She's telling it like it is this morning. From first draft to final draft, we never know how many trips we'll take for perfection on that novel. Learning along the way is always fun though.
Take it away, Lindsey!
I didn’t have a GPS system when I set out to write The Grave Winner, a YA paranormal fantasy romance. I did, however, have a full tank of gas in the form of caffeine and a brand new notebook. The words came effortlessly. The main character felt so real that I imagined her sitting next to me whispering the plot into my ear. This whole writing thing was lemon squeezy easy.
Or, so I thought.
It turned out my plot had some holes, holes big enough to bury a body inside. My critique buddies graciously pointed them all out to me. I filled them, brushed the dirt from my hands, and pronounced the story finished. Yay me!
But then a freelance editor offered to take a look at it since I won a contest. Great news! She loved the story and wanted to show it to the agent she interns for, BUUUUUUTTT… Enter a two page single-spaced editorial letter here. There were inconsistencies in the main character. Some of the plot needed more clarifying. It needed more work.
She was right, though. So, I scrubbed and polished and said, “Yes, I finally have it! This is it!” But then I won another contest. (My lucky streak was off-the-charts high that year, I guess). This time, a bestselling thriller author would critique my first chapter. The really, really important first chapter. Guess what? It needed work. The action started too soon, she said. With my particular opening scene, she thought it would be more powerful if I eased into the action. I wasn’t so sure, but I rewrote it anyway.
And it worked so much better! Now you may be asking, “Lindsey, dear, if you keep taking all these people’s advice, you’re never going to be finished!” But from the very first draft, something niggled at me that the story wasn’t perfect. Yet. That’s why I kept listening.
The lesson? Show your work to as many people who know the craft as possible and then edit, edit, edit until you know it’s finished.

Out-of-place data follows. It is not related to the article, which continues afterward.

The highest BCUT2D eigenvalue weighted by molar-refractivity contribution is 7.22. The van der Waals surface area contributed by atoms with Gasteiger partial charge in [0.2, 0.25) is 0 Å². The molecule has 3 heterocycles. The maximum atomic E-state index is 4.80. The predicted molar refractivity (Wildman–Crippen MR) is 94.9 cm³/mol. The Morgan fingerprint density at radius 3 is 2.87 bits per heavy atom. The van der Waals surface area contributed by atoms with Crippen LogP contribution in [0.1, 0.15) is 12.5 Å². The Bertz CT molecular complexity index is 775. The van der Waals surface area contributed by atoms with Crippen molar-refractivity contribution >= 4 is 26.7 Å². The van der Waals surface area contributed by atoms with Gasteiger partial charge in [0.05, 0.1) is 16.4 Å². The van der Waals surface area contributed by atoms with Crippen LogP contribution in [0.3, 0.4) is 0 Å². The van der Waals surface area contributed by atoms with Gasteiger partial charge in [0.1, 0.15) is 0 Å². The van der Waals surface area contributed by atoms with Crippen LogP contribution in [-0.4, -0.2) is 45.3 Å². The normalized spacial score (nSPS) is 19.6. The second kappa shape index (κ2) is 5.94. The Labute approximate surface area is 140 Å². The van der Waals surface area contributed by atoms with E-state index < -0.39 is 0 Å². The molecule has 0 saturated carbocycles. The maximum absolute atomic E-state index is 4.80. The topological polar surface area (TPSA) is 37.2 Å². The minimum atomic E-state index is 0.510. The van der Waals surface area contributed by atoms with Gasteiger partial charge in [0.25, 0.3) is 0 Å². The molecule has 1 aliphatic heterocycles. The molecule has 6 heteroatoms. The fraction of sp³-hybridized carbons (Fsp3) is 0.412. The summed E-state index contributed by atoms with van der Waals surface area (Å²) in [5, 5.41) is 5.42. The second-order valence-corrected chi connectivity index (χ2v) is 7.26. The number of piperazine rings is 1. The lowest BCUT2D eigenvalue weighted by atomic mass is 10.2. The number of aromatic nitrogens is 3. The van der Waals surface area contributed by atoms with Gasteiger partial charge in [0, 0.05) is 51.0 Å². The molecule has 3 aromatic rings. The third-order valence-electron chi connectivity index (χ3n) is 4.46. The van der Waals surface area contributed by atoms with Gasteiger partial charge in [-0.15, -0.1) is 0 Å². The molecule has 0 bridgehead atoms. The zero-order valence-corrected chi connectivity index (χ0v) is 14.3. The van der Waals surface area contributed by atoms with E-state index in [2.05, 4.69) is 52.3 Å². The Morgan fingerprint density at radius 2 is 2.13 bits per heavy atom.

After seven more rounds of revisions with my Crescent Moon Press editor, I can finally say that my story is as sparkly as it’s going to be. Now my niggles have turned into debut book jitters, but I can handle that.
*I don’t know if 47 is accurate since I lost count a long time ago.
Lindsey R. Loucks works as a school librarian in rural Kansas. When she's not discussing books with anyone who will listen, she's dreaming up her own stories. Eventually her brain gives out, and she'll play hide and seek with her cat, put herself in a chocolate induced coma, or watch scary movies alone in the dark to reenergize.
She's been with her significant other for almost two decades.
Check out her blog for more information and to contact her. She would love to hear from you! http://www.lindseyrloucks.com
The Grave Winner Book Blurb:
Leigh Baxton is terrified her mom will come back from the dead -- just like the prom queen did.
While the town goes beehive over the news, Leigh bikes to the local cemetery and buries some of her mom’s things in her grave to keep her there. When the hot and mysterious caretaker warns her not to give gifts to the dead, Leigh cranks up her punk music and keeps digging.
She should have listened.
Two dead sorceresses evicted the prom queen from her grave to bury someone who offered certain gifts. Bury them alive, that is, then resurrect them to create a trio of undead powerful enough to free the darkest sorceress ever from her prison inside the earth.
With help from the caretaker and the dead prom queen, Leigh must find out what’s so special about the gifts she gave, and why the sorceresses are stalking her and her little sister. If she doesn’t, she’ll either lose another loved one or have to give the ultimate gift to the dead – herself.
The Grave Winnerreleases May 15th, 2013.
Loni's writing goal today--2,500 words!